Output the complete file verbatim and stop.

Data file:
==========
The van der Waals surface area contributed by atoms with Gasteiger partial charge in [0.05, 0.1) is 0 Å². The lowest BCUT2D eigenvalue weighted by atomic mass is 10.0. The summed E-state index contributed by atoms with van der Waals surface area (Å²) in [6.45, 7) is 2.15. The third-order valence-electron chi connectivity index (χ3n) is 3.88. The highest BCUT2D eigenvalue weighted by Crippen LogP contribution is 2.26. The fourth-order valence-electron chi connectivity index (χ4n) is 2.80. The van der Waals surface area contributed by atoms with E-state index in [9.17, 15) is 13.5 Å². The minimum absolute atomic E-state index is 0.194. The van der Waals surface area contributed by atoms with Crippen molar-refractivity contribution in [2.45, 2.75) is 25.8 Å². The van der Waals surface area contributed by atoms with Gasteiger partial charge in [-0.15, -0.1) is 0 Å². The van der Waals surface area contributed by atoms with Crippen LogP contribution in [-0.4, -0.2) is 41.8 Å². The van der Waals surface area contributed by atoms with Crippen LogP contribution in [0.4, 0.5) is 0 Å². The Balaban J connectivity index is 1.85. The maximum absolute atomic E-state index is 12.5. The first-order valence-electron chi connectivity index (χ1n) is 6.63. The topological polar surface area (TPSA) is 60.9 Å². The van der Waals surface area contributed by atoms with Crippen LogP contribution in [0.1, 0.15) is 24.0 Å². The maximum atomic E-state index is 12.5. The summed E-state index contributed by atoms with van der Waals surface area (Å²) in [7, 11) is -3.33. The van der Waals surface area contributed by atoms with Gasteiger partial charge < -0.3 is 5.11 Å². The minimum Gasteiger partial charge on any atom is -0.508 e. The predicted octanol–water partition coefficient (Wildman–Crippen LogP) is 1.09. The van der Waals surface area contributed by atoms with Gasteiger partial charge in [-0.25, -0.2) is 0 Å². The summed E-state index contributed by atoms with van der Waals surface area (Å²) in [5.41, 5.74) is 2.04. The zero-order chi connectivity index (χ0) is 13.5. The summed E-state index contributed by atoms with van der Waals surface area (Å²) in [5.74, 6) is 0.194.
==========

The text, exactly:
The van der Waals surface area contributed by atoms with Gasteiger partial charge in [0.05, 0.1) is 0 Å². The lowest BCUT2D eigenvalue weighted by atomic mass is 10.0. The summed E-state index contributed by atoms with van der Waals surface area (Å²) in [6.45, 7) is 2.15. The third-order valence-electron chi connectivity index (χ3n) is 3.88. The highest BCUT2D eigenvalue weighted by Crippen LogP contribution is 2.26. The fourth-order valence-electron chi connectivity index (χ4n) is 2.80. The van der Waals surface area contributed by atoms with E-state index in [9.17, 15) is 13.5 Å². The minimum absolute atomic E-state index is 0.194. The van der Waals surface area contributed by atoms with Crippen molar-refractivity contribution in [2.45, 2.75) is 25.8 Å². The van der Waals surface area contributed by atoms with Gasteiger partial charge in [-0.15, -0.1) is 0 Å². The van der Waals surface area contributed by atoms with Crippen LogP contribution in [-0.4, -0.2) is 41.8 Å². The van der Waals surface area contributed by atoms with Crippen LogP contribution in [0.4, 0.5) is 0 Å². The Balaban J connectivity index is 1.85. The maximum absolute atomic E-state index is 12.5. The first-order valence-electron chi connectivity index (χ1n) is 6.63. The topological polar surface area (TPSA) is 60.9 Å². The van der Waals surface area contributed by atoms with Crippen LogP contribution in [0.1, 0.15) is 24.0 Å². The maximum atomic E-state index is 12.5. The summed E-state index contributed by atoms with van der Waals surface area (Å²) in [7, 11) is -3.33. The van der Waals surface area contributed by atoms with Gasteiger partial charge < -0.3 is 5.11 Å². The minimum Gasteiger partial charge on any atom is -0.508 e. The predicted octanol–water partition coefficient (Wildman–Crippen LogP) is 1.09. The van der Waals surface area contributed by atoms with Gasteiger partial charge in [-0.25, -0.2) is 0 Å². The summed E-state index contributed by atoms with van der Waals surface area (Å²) in [5.41, 5.74) is 2.04. The zero-order chi connectivity index (χ0) is 13.5. The summed E-state index contributed by atoms with van der Waals surface area (Å²) in [5.74, 6) is 0.194.